Recently, I read the article entitled “Evaluating the agreement of skeletal age assessment based on hand-wrist and cervical vertebrae radiography” in the December issue (Beit P, Peltomäki T, Schätzle M, Signorelli L, Patcas R. Am J Orthod Dentofacial Orthop 2013;144:838-47). This study uses elegant statistical models to conclude that “morphometric assessment of age-dependent changes in the cervical spine offers no advantage over chronologic age, in either assessing skeletal age or predicting the pubertal growth spurt.” However, given the recording method used, I wonder whether these results could truly be generalized to all the “classic” cervical vertebral maturation (CVM) methods. Since this aspect was not clearly mentioned in the article, I would like to ask the authors to explain better the rationale of using those procedures in the light of these considerations. (1) Concavity was assessed as the ratio of the true concavity with the lower width of the vertebral body. Although this procedure would not be consistent with the CVM methods, a given ratio of concavity/width might be compatible with both a deep concavity in a large body (more mature) and a little concavity in a narrow body (less mature). (2) The classical CVM methods assess body shape of the third and fourth cervical vertebral bodies as a whole and, for subsequent staging, take into account the shape of both bodies together. On the contrary, in the Beit at al article, 2 different shape parameters were used individually: (a) the ratio of the anterior height to the lower width (called “anterior height”), and (b) the angle between the upper and lower borders (called “angle”). An important biologic concept is that once a vertebral body reaches the rectangular horizontal shape (with parallel upper and lower borders), this angle would not change, even as skeletal age increases (with increasing skeletal age, the whole shape would continue to change into square and then rectangular vertical). This is why this last parameter was the least correlated with skeletal age.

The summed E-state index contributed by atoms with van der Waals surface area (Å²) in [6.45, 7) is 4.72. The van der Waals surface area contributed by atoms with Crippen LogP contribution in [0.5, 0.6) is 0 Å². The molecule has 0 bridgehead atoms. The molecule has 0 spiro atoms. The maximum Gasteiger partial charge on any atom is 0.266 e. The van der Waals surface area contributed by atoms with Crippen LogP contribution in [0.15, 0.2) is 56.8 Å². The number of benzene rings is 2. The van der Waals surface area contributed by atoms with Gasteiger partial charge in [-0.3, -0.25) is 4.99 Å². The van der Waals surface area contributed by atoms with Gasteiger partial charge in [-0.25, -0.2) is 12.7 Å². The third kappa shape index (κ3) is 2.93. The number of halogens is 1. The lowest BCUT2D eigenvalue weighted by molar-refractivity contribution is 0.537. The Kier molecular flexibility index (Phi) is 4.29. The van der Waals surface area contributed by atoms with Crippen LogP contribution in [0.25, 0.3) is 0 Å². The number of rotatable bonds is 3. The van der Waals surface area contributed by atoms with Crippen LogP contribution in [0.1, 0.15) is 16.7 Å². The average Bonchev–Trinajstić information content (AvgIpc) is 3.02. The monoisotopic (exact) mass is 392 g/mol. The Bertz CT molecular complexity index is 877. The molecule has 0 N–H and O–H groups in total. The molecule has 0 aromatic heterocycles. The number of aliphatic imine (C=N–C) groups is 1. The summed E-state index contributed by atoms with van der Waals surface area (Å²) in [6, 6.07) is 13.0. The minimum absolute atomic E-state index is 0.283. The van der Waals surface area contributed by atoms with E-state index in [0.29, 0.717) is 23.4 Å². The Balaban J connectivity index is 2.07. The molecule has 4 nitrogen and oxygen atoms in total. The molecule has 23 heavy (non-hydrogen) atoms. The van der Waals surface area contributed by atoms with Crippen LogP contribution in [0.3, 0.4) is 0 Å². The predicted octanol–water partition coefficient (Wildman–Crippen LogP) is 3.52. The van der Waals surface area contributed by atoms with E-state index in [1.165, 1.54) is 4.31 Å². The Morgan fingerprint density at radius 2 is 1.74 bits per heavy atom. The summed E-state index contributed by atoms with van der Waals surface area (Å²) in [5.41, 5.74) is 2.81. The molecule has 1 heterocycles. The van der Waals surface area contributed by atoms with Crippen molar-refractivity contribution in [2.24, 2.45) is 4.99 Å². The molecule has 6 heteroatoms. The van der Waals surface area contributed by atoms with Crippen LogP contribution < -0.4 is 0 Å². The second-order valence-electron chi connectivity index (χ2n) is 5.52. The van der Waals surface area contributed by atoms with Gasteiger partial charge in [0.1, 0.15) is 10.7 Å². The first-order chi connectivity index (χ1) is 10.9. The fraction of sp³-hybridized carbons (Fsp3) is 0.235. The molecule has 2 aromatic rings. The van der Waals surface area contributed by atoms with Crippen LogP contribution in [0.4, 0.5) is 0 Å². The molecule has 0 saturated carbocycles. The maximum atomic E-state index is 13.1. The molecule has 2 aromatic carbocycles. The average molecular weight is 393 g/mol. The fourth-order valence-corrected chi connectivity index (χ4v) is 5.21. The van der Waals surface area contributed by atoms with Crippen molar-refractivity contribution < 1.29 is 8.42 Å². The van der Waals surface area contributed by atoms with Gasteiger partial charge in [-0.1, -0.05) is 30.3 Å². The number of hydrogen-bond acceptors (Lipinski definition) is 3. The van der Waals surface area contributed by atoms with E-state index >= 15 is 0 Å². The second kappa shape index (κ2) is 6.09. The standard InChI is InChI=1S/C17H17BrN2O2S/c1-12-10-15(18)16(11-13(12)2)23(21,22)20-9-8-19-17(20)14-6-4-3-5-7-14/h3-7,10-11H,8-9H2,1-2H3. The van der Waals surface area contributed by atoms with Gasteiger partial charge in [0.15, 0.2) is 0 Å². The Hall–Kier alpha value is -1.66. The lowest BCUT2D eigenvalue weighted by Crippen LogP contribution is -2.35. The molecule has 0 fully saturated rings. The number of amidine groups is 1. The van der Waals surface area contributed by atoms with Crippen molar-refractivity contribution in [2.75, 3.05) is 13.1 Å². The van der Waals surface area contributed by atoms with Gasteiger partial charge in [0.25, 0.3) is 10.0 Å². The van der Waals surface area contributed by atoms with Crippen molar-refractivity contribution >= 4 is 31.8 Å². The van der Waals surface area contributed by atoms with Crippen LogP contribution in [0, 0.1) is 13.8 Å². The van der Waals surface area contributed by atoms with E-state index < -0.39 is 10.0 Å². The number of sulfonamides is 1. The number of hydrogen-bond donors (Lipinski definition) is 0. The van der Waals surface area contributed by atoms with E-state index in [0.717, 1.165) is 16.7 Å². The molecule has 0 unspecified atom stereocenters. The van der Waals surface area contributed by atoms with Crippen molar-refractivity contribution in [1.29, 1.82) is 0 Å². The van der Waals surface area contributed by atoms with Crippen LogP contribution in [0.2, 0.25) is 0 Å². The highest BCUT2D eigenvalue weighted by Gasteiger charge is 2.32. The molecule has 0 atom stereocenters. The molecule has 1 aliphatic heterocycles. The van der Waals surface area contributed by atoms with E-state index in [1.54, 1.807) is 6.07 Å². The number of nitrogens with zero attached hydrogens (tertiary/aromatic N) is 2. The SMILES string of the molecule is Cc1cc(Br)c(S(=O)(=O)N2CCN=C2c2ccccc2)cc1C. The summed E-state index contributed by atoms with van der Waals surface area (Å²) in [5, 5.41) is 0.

Perhaps the authors missed a simple step in this otherwise well-done study. Why not use a comprehensive cephalometric analysis to derive reliable CVM stages exactly according to the described methods, and then use these stages in the diagnostic performance analysis? Importantly, if cephalometrics can be used to assess reliably morphologic changes, it can also be used in any clinical setting for classical staging.
In my opinion, the authors provided robust results that, however, should apply strictly to the used recording method of cervical maturation, and any generalization to the classical CVM methods should be done with caution.